From hot destinations to traveller preferences, a look at the latest in incentive travel
By Waheeda Harris
Technology has changed the way we travel. Just like leisure jetsetters, business travellers are eager to share their journeys around the planet via social media and want to have authentic, customized and interactive experiences. Incentive travel has adopted these 21st century must-haves while still reflecting the traditional way Canadians prefer to travel.
A recent study by Development Counsellors International, Capturing the Canadian Consumer, confirms a Canadian preference for established destinations such as Europe and the Caribbean. According to Terry Manion, executive vice-president of Meridican Incentive Consultants based in Markham, Ont., well-known places never go out of style.
“The Dominican Republic makes sense for planners, such as Cap Cana, which is familiar but also a place that has been diversifying their offerings,” says Manion. The increase in direct flights from Vancouver, Calgary, Toronto and Montreal continue to make destinations such as Ireland and Scotland attractive options. “We’re able to offer unique experiences not easily accessed by individuals visiting Dublin or Edinburgh, such as a group dinner in a castle,” says Manion.
Incentive travel has always been a bucket list item for employees and Manion believes the millennial preference for personal experiences is a welcome change. “It’s the way a lot of people want to travel.” On a recent trip to Prague, Manion experienced an impromptu violin lesson during a visit to a music venue, while during a trip to Vienna, his group had rare access inside the stables of the Spanish Riding School to see the Lipizzaner stallions.
Dallyce Macas of Platinum DMC Collection, based in Toronto, has seen the resurgence of Beijing and Shanghai for incentive travel, as well as France, Italy, Croatia and Scandinavia. “Norway’s fjords are a definite lure for top sellers, or to go to Svalbard to experience the northern lights,” says Macas.
Incentive planners are also now benefitting from the development of destinations such as Iceland. Macas remembers planning for groups to visit the island nation 15 years ago, when there were limited flights and minimal accommodation. “Iceland can now be compared to London for flight accessibility and hotel options.”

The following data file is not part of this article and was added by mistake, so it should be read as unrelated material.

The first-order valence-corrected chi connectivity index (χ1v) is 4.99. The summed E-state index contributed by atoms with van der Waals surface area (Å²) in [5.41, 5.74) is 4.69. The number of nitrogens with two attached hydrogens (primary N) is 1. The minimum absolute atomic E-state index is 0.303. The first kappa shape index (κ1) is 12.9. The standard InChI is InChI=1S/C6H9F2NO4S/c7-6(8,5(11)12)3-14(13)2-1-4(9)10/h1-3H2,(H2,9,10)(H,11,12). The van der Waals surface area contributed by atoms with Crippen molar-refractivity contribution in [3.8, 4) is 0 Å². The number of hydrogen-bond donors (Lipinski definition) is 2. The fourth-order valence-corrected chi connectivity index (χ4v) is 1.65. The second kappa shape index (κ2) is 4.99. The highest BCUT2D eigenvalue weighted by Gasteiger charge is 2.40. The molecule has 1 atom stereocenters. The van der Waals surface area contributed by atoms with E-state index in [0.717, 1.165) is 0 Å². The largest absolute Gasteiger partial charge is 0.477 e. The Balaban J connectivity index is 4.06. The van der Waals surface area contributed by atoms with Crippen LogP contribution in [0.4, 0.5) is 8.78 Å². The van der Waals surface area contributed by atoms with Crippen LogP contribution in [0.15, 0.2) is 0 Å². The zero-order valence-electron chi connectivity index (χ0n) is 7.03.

Macas has seen the shift from traditional options like golf to interactive and immersive activities such as a walking tour of a Marrakesh souk with a chef to buy ingredients for a cooking class. As well, she’s seen how employees now view incentive trips. “Employees aren’t able to gather as a group as often as they have in the past,” explains Macas, “...incentive travel createspeer pressure, but results in the creation of a community that everyone wants to experience.”
THE SHARING CULTURE
Social media is de rigueur for incentive travellers to share their experiences, another subtle way to encourage fellow employees to want to achieve more for their company said Macas. And with the evolution of mobile apps programming and the availability of Wi-Fi, the use of apps is a welcome addition for incentive travellers, added Manion.
A MATTER OF TIME
Incentive trips haven’t dramatically changed in length from the traditional seven days, but pre- and post- trips are another carrot for employees, said Macas, like offering a trip to Buenos Aires, with a pre or post trip for an elite group to the Mendoza wine region. Families are also a consideration, with many employers offering trip options that can suit recently married employees, those with young children or those with teenagers, says Manion.
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